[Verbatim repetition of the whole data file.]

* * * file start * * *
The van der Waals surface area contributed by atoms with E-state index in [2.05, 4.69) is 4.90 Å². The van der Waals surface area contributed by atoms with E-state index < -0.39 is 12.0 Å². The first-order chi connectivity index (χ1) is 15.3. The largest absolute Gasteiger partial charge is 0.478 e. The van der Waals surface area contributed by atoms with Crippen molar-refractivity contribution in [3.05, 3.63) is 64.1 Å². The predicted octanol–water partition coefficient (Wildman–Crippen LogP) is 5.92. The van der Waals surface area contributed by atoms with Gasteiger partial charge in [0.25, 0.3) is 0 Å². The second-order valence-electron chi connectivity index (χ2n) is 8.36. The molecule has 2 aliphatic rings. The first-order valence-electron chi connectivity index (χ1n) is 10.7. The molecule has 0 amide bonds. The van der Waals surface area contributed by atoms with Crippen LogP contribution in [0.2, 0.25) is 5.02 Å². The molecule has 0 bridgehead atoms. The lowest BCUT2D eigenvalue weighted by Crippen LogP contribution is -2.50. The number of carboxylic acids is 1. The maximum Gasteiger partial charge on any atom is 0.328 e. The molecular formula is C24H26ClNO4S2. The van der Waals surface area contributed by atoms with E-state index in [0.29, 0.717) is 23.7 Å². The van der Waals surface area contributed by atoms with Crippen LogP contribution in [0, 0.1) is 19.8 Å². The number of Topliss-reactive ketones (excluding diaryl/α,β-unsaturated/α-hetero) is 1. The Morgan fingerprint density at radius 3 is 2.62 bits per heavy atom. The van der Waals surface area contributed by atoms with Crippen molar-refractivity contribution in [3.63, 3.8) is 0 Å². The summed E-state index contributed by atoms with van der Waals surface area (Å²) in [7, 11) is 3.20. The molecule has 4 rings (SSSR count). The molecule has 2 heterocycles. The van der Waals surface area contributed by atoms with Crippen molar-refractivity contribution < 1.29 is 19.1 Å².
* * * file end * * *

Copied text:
The van der Waals surface area contributed by atoms with E-state index in [2.05, 4.69) is 4.90 Å². The van der Waals surface area contributed by atoms with E-state index < -0.39 is 12.0 Å². The first-order chi connectivity index (χ1) is 15.3. The largest absolute Gasteiger partial charge is 0.478 e. The van der Waals surface area contributed by atoms with Crippen molar-refractivity contribution in [3.05, 3.63) is 64.1 Å². The predicted octanol–water partition coefficient (Wildman–Crippen LogP) is 5.92. The van der Waals surface area contributed by atoms with Gasteiger partial charge in [0.25, 0.3) is 0 Å². The second-order valence-electron chi connectivity index (χ2n) is 8.36. The molecule has 2 aliphatic rings. The first-order valence-electron chi connectivity index (χ1n) is 10.7. The molecule has 0 amide bonds. The van der Waals surface area contributed by atoms with Crippen LogP contribution in [0.2, 0.25) is 5.02 Å². The molecule has 0 bridgehead atoms. The lowest BCUT2D eigenvalue weighted by Crippen LogP contribution is -2.50. The number of carboxylic acids is 1. The maximum Gasteiger partial charge on any atom is 0.328 e. The molecular formula is C24H26ClNO4S2. The van der Waals surface area contributed by atoms with E-state index in [0.29, 0.717) is 23.7 Å². The van der Waals surface area contributed by atoms with Crippen LogP contribution in [0, 0.1) is 19.8 Å². The number of Topliss-reactive ketones (excluding diaryl/α,β-unsaturated/α-hetero) is 1. The Morgan fingerprint density at radius 3 is 2.62 bits per heavy atom. The van der Waals surface area contributed by atoms with Crippen molar-refractivity contribution in [3.63, 3.8) is 0 Å². The summed E-state index contributed by atoms with van der Waals surface area (Å²) in [7, 11) is 3.20. The molecule has 4 rings (SSSR count). The molecule has 2 heterocycles. The van der Waals surface area contributed by atoms with Crippen molar-refractivity contribution < 1.29 is 19.1 Å².